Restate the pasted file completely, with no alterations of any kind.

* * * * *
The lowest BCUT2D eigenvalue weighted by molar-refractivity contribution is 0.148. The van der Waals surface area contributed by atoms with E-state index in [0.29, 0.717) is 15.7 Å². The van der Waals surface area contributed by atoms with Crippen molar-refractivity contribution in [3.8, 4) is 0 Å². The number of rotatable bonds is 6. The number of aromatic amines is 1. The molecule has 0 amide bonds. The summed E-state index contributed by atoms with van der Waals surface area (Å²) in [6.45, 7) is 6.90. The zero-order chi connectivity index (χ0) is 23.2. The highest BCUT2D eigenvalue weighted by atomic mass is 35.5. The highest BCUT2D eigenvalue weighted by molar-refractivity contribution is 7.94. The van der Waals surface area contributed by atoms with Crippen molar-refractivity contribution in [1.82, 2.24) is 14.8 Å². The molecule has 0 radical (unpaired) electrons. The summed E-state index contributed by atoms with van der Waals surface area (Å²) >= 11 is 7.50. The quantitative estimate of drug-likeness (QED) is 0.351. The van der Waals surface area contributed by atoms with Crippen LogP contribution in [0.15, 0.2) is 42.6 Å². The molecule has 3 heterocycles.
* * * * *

The lowest BCUT2D eigenvalue weighted by molar-refractivity contribution is 0.148. The van der Waals surface area contributed by atoms with E-state index in [0.29, 0.717) is 15.7 Å². The van der Waals surface area contributed by atoms with Crippen molar-refractivity contribution in [3.8, 4) is 0 Å². The number of rotatable bonds is 6. The number of aromatic amines is 1. The molecule has 0 amide bonds. The summed E-state index contributed by atoms with van der Waals surface area (Å²) in [6.45, 7) is 6.90. The zero-order chi connectivity index (χ0) is 23.2. The highest BCUT2D eigenvalue weighted by atomic mass is 35.5. The highest BCUT2D eigenvalue weighted by molar-refractivity contribution is 7.94. The van der Waals surface area contributed by atoms with Crippen molar-refractivity contribution in [1.82, 2.24) is 14.8 Å². The molecule has 0 radical (unpaired) electrons. The summed E-state index contributed by atoms with van der Waals surface area (Å²) >= 11 is 7.50. The quantitative estimate of drug-likeness (QED) is 0.351. The van der Waals surface area contributed by atoms with Crippen LogP contribution in [0.15, 0.2) is 42.6 Å². The molecule has 3 heterocycles.